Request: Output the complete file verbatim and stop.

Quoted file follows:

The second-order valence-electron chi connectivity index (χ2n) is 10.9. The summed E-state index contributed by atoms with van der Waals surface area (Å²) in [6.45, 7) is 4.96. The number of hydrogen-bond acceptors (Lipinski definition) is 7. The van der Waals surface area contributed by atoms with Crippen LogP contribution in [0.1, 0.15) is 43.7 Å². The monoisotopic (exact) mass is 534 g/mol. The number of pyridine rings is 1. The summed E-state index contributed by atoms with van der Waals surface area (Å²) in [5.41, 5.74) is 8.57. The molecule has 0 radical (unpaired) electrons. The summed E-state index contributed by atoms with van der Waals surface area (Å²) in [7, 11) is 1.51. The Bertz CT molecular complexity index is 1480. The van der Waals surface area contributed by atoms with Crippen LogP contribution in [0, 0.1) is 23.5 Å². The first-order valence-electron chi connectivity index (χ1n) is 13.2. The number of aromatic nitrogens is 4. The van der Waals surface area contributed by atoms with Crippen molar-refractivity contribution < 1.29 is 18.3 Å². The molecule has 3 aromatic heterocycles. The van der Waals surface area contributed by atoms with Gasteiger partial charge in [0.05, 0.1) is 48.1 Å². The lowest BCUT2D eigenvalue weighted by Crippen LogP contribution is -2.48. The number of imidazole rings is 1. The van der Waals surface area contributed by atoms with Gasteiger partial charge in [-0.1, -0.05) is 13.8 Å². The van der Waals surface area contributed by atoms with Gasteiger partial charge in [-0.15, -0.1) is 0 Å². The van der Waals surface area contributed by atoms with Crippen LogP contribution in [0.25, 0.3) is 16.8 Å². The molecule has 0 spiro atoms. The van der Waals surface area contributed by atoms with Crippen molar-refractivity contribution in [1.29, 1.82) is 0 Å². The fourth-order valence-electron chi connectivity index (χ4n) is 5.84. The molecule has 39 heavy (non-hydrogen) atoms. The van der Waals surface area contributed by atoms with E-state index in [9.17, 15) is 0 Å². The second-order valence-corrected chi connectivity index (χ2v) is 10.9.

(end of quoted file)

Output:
The second-order valence-electron chi connectivity index (χ2n) is 10.9. The summed E-state index contributed by atoms with van der Waals surface area (Å²) in [6.45, 7) is 4.96. The number of hydrogen-bond acceptors (Lipinski definition) is 7. The van der Waals surface area contributed by atoms with Crippen LogP contribution in [0.1, 0.15) is 43.7 Å². The monoisotopic (exact) mass is 534 g/mol. The number of pyridine rings is 1. The summed E-state index contributed by atoms with van der Waals surface area (Å²) in [5.41, 5.74) is 8.57. The molecule has 0 radical (unpaired) electrons. The summed E-state index contributed by atoms with van der Waals surface area (Å²) in [7, 11) is 1.51. The Bertz CT molecular complexity index is 1480. The van der Waals surface area contributed by atoms with Crippen LogP contribution in [0, 0.1) is 23.5 Å². The first-order valence-electron chi connectivity index (χ1n) is 13.2. The number of aromatic nitrogens is 4. The van der Waals surface area contributed by atoms with Crippen molar-refractivity contribution < 1.29 is 18.3 Å². The molecule has 3 aromatic heterocycles. The van der Waals surface area contributed by atoms with Gasteiger partial charge in [0.05, 0.1) is 48.1 Å². The lowest BCUT2D eigenvalue weighted by Crippen LogP contribution is -2.48. The number of imidazole rings is 1. The van der Waals surface area contributed by atoms with Gasteiger partial charge in [-0.1, -0.05) is 13.8 Å². The van der Waals surface area contributed by atoms with Gasteiger partial charge in [-0.15, -0.1) is 0 Å². The van der Waals surface area contributed by atoms with Crippen LogP contribution in [0.25, 0.3) is 16.8 Å². The molecule has 0 spiro atoms. The van der Waals surface area contributed by atoms with Crippen molar-refractivity contribution in [1.29, 1.82) is 0 Å². The fourth-order valence-electron chi connectivity index (χ4n) is 5.84. The molecule has 39 heavy (non-hydrogen) atoms. The van der Waals surface area contributed by atoms with E-state index in [9.17, 15) is 0 Å². The second-order valence-corrected chi connectivity index (χ2v) is 10.9.